labour of love toronto

Toronto store owner calls out customer who screamed at her for not being able to open

The holidays can be stressful at the best of times, which these certainly are not, but screaming at a local small business owner because they're unable to let you inside to shop won't help matters.

Regina Sheung recently expressed her frustration online over a customer who screamed at her for not being allowed to shop inside her store, Labour of Love.

"What happened with my incident was someone wanted to purchase a couple of greeting cards because he wanted to support us. I explained that he can visit our online shop instead as we're only operating virtually due to the lockdown," Sheung told blogTO.

"But he insisted on shopping in store because he was just shopping at Dollarama and was really frustrated that I couldn't let him in. I don't think he really meant to scream at me and I'm sure he’s exhausted with what’s going on all over the world."

Labour of Love is an exceptional destination for gifts in Toronto's Cabbagetown, and they've been slammed with orders this holiday season. It's no surprise as they're known as one of the best stores in the city for cards as well as paper and stationery in general.

"There are a lot of us that have been really overwhelmed with our current circumstance...frustration with which businesses are able to stay open and which are not," says Sheung.

"I think we're all exhausted and we all just need to learn to manage our expectations about what the holidays are able to look like this year. The reason we can't sell in store is not because we don't want to. The reasons are beyond our control. I hope this particular person will soon realize that."

Sheung highlights another story she had shared online about an argument with a customer, hoping to show that disagreements can be resolved, that "apology is crucial to our mental health" and that "having the ability to recognize our own mistakes is vital."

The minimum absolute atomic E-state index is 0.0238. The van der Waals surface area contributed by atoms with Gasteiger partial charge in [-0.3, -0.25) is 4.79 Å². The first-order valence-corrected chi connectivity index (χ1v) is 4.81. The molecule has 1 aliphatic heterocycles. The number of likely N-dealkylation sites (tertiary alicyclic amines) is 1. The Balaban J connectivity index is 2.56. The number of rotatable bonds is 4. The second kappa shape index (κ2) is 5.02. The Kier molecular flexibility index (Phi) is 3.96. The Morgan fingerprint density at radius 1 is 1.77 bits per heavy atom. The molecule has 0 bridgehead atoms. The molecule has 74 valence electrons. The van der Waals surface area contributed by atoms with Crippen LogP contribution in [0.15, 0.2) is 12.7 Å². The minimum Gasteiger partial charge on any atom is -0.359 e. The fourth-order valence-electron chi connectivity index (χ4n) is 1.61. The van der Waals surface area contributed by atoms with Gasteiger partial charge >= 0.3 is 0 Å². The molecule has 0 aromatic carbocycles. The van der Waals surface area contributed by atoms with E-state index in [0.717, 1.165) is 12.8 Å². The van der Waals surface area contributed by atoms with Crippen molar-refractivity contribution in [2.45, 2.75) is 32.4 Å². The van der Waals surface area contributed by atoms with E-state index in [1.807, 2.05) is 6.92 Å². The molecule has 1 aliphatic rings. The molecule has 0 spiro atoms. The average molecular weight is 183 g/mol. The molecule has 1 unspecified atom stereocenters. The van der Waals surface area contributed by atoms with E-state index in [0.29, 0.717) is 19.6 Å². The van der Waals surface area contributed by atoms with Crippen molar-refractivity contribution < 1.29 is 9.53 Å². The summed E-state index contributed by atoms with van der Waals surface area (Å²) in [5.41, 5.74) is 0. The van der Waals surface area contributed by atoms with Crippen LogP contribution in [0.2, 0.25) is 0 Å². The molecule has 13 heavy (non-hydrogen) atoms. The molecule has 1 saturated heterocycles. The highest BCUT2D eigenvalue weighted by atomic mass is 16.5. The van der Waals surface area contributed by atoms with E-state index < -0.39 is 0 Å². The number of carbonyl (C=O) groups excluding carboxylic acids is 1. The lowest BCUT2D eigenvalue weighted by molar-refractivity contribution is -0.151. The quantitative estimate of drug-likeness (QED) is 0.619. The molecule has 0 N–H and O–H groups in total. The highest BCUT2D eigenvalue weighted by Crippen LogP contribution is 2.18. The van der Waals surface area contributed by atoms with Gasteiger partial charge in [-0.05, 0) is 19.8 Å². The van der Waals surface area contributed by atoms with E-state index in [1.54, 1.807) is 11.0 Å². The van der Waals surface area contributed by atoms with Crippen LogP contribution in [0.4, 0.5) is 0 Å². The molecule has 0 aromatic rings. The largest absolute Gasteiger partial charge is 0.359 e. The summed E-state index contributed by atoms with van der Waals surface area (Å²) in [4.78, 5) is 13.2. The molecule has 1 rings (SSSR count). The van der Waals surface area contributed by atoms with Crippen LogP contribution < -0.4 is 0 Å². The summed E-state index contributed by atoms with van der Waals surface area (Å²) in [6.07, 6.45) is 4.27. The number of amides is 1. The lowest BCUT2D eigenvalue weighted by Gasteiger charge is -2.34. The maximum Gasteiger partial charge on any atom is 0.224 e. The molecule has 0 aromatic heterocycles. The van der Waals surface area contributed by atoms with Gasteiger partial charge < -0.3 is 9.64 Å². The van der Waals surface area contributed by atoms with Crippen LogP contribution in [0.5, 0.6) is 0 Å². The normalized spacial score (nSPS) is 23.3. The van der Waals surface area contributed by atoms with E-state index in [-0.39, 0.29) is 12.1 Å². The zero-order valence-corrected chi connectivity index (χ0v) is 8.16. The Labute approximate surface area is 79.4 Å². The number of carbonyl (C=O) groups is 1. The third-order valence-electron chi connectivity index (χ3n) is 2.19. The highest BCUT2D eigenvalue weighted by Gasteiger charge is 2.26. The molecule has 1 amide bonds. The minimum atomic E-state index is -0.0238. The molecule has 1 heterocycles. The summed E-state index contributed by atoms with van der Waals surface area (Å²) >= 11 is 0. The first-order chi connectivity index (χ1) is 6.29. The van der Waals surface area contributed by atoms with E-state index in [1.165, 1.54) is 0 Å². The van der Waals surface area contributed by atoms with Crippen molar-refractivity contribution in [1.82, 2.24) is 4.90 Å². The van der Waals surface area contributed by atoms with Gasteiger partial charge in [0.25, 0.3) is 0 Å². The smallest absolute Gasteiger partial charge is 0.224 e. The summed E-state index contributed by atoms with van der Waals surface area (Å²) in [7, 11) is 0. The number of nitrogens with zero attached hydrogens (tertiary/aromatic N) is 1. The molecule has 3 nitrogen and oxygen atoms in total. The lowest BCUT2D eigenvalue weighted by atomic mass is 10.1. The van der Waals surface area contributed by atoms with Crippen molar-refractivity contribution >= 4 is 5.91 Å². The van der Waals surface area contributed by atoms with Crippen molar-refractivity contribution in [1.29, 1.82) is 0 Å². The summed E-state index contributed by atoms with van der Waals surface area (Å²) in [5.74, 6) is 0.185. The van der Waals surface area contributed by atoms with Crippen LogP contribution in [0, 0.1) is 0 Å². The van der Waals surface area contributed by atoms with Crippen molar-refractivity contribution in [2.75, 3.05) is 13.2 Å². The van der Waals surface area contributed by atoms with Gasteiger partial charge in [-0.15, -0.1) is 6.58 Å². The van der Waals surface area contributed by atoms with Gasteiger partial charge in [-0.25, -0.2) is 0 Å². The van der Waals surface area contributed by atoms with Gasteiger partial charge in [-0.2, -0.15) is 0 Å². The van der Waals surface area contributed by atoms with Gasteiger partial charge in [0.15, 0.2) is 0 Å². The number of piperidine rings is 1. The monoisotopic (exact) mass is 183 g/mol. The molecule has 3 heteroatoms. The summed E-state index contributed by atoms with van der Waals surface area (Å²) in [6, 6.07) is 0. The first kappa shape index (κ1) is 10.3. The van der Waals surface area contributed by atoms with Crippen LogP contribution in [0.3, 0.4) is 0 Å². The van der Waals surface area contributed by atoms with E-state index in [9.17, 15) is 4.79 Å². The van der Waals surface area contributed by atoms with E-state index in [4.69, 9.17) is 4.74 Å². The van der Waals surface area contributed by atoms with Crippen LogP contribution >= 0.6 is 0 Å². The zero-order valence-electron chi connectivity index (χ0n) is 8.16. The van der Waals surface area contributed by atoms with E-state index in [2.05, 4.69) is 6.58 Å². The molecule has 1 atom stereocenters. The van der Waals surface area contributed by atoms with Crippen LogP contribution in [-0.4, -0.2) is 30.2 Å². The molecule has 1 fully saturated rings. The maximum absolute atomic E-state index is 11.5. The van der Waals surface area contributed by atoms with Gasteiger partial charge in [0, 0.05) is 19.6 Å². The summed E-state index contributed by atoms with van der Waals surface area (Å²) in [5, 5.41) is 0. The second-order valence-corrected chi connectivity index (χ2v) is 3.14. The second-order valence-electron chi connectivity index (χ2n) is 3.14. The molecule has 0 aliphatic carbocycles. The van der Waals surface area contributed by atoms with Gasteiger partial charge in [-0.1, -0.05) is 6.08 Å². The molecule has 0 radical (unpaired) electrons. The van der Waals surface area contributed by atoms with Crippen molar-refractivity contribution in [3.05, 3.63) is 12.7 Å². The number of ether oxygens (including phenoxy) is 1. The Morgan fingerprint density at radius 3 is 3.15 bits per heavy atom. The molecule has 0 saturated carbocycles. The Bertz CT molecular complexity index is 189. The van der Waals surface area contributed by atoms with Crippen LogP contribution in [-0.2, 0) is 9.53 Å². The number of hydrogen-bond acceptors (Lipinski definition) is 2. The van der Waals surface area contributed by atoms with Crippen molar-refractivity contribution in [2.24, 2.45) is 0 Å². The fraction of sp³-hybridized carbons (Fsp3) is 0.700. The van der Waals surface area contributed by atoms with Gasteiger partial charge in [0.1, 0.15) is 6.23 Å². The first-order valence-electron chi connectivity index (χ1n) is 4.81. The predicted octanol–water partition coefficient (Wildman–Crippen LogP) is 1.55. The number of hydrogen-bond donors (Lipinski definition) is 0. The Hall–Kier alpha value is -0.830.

"I had a pretty brutal argument with a customer, right at our doorway. I was very stubborn with my opinion. We both were not very nice to each other. I went home feeling really shitty. Thinking how I could have done better," reads Sheung's online post.

"I wrote a note, left him a message to let him know that I look forward to seeing him today and that I have everything beautifully wrapped in a way to show my better side. He showed up today, I told him I was sorry about yesterday and how I could have been a better human. He pulled out a lovely card and apologized for the same reasons."

Though nothing is normal this year, including the holidays, we all have to continue to remind ourselves, as Sheung says, that "together we can definitely do better." So don't forget to shop small, wear a mask, follow the rules, and always be polite.

Lead photo by

Hector Vasquez

Latest Videos

Latest Videos

Join the conversation Load comments

Latest in Fashion & Style

Popular Toronto furniture store closing permanently and having a massive sale

Two Dollarama locations across street from each other is the most Toronto thing ever

Replay our live shopping event at Bather in Toronto

Value Village in Toronto accused of marking up prices once again

An exclusive look inside the genius of TMU Archives

First-ever 'selfish' market opening in Toronto this summer

How youth smoking is lighting up its revival

Huge weekend-long knitting festival coming to Toronto